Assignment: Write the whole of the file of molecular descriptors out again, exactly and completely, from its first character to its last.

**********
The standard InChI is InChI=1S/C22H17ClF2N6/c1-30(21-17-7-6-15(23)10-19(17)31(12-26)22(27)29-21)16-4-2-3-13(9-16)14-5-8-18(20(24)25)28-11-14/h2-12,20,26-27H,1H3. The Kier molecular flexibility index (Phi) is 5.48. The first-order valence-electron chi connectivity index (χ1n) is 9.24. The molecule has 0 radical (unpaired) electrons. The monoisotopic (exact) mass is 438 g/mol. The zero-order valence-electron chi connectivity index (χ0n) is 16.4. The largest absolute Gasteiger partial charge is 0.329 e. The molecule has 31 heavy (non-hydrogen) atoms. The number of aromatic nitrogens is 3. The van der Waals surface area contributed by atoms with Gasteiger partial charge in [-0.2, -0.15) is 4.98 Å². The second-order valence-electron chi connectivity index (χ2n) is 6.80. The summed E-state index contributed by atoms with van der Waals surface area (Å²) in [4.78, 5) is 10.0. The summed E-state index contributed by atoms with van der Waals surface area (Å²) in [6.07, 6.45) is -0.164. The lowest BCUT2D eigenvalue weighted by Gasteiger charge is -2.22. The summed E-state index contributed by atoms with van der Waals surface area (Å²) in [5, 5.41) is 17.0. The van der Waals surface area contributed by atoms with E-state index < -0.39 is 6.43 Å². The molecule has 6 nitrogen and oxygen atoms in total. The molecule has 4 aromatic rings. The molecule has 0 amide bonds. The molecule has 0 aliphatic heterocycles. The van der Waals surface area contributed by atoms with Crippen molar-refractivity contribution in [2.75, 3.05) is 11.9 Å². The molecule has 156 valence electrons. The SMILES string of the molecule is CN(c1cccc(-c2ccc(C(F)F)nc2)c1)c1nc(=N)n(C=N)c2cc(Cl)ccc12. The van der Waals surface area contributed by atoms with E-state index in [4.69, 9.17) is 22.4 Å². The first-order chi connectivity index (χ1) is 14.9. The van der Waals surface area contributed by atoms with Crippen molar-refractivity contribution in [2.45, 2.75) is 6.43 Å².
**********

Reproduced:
The standard InChI is InChI=1S/C22H17ClF2N6/c1-30(21-17-7-6-15(23)10-19(17)31(12-26)22(27)29-21)16-4-2-3-13(9-16)14-5-8-18(20(24)25)28-11-14/h2-12,20,26-27H,1H3. The Kier molecular flexibility index (Phi) is 5.48. The first-order valence-electron chi connectivity index (χ1n) is 9.24. The molecule has 0 radical (unpaired) electrons. The monoisotopic (exact) mass is 438 g/mol. The zero-order valence-electron chi connectivity index (χ0n) is 16.4. The largest absolute Gasteiger partial charge is 0.329 e. The molecule has 31 heavy (non-hydrogen) atoms. The number of aromatic nitrogens is 3. The van der Waals surface area contributed by atoms with Gasteiger partial charge in [-0.2, -0.15) is 4.98 Å². The second-order valence-electron chi connectivity index (χ2n) is 6.80. The summed E-state index contributed by atoms with van der Waals surface area (Å²) in [4.78, 5) is 10.0. The summed E-state index contributed by atoms with van der Waals surface area (Å²) in [6.07, 6.45) is -0.164. The lowest BCUT2D eigenvalue weighted by Gasteiger charge is -2.22. The summed E-state index contributed by atoms with van der Waals surface area (Å²) in [5, 5.41) is 17.0. The van der Waals surface area contributed by atoms with E-state index < -0.39 is 6.43 Å². The molecule has 6 nitrogen and oxygen atoms in total. The molecule has 4 aromatic rings. The molecule has 0 amide bonds. The molecule has 0 aliphatic heterocycles. The van der Waals surface area contributed by atoms with Crippen molar-refractivity contribution in [2.75, 3.05) is 11.9 Å². The molecule has 156 valence electrons. The SMILES string of the molecule is CN(c1cccc(-c2ccc(C(F)F)nc2)c1)c1nc(=N)n(C=N)c2cc(Cl)ccc12. The van der Waals surface area contributed by atoms with E-state index in [4.69, 9.17) is 22.4 Å². The first-order chi connectivity index (χ1) is 14.9. The van der Waals surface area contributed by atoms with Crippen molar-refractivity contribution in [2.45, 2.75) is 6.43 Å².